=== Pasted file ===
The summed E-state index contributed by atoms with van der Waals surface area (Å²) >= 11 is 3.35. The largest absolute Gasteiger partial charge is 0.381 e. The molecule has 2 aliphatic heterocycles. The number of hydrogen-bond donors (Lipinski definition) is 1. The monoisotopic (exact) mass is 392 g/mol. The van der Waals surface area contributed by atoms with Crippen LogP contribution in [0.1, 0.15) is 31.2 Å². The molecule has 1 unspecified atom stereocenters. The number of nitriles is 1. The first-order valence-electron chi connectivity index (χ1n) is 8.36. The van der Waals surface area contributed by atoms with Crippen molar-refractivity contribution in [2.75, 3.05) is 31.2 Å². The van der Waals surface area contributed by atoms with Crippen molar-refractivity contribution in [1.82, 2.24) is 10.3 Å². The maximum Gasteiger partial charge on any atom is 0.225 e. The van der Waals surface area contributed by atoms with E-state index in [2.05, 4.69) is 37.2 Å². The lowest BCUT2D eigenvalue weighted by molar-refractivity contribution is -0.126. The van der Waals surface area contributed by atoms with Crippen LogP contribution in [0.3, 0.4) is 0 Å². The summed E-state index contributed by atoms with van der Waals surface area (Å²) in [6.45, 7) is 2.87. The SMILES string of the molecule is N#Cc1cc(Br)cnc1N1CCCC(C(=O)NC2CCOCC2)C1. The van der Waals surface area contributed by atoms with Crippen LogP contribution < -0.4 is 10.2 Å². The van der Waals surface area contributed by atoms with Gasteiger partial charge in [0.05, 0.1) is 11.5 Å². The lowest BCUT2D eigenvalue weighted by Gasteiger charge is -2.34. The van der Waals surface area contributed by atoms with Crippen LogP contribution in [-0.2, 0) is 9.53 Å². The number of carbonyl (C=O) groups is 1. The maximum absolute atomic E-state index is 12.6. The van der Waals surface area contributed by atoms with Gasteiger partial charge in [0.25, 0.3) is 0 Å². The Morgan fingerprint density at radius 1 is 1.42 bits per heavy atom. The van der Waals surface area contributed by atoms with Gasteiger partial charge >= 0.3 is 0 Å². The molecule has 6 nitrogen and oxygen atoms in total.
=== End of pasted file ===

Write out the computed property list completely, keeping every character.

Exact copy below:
The summed E-state index contributed by atoms with van der Waals surface area (Å²) >= 11 is 3.35. The largest absolute Gasteiger partial charge is 0.381 e. The molecule has 2 aliphatic heterocycles. The number of hydrogen-bond donors (Lipinski definition) is 1. The monoisotopic (exact) mass is 392 g/mol. The van der Waals surface area contributed by atoms with Crippen LogP contribution in [0.1, 0.15) is 31.2 Å². The molecule has 1 unspecified atom stereocenters. The number of nitriles is 1. The first-order valence-electron chi connectivity index (χ1n) is 8.36. The van der Waals surface area contributed by atoms with Crippen molar-refractivity contribution in [2.75, 3.05) is 31.2 Å². The van der Waals surface area contributed by atoms with Crippen molar-refractivity contribution in [1.82, 2.24) is 10.3 Å². The maximum Gasteiger partial charge on any atom is 0.225 e. The van der Waals surface area contributed by atoms with E-state index in [2.05, 4.69) is 37.2 Å². The lowest BCUT2D eigenvalue weighted by molar-refractivity contribution is -0.126. The van der Waals surface area contributed by atoms with Crippen LogP contribution in [0.3, 0.4) is 0 Å². The summed E-state index contributed by atoms with van der Waals surface area (Å²) in [6.45, 7) is 2.87. The SMILES string of the molecule is N#Cc1cc(Br)cnc1N1CCCC(C(=O)NC2CCOCC2)C1. The van der Waals surface area contributed by atoms with Crippen LogP contribution < -0.4 is 10.2 Å². The van der Waals surface area contributed by atoms with Gasteiger partial charge in [0.05, 0.1) is 11.5 Å². The lowest BCUT2D eigenvalue weighted by Gasteiger charge is -2.34. The van der Waals surface area contributed by atoms with Crippen LogP contribution in [-0.2, 0) is 9.53 Å². The number of carbonyl (C=O) groups is 1. The maximum absolute atomic E-state index is 12.6. The van der Waals surface area contributed by atoms with Gasteiger partial charge in [0.25, 0.3) is 0 Å². The Morgan fingerprint density at radius 1 is 1.42 bits per heavy atom. The van der Waals surface area contributed by atoms with Gasteiger partial charge >= 0.3 is 0 Å². The molecule has 6 nitrogen and oxygen atoms in total.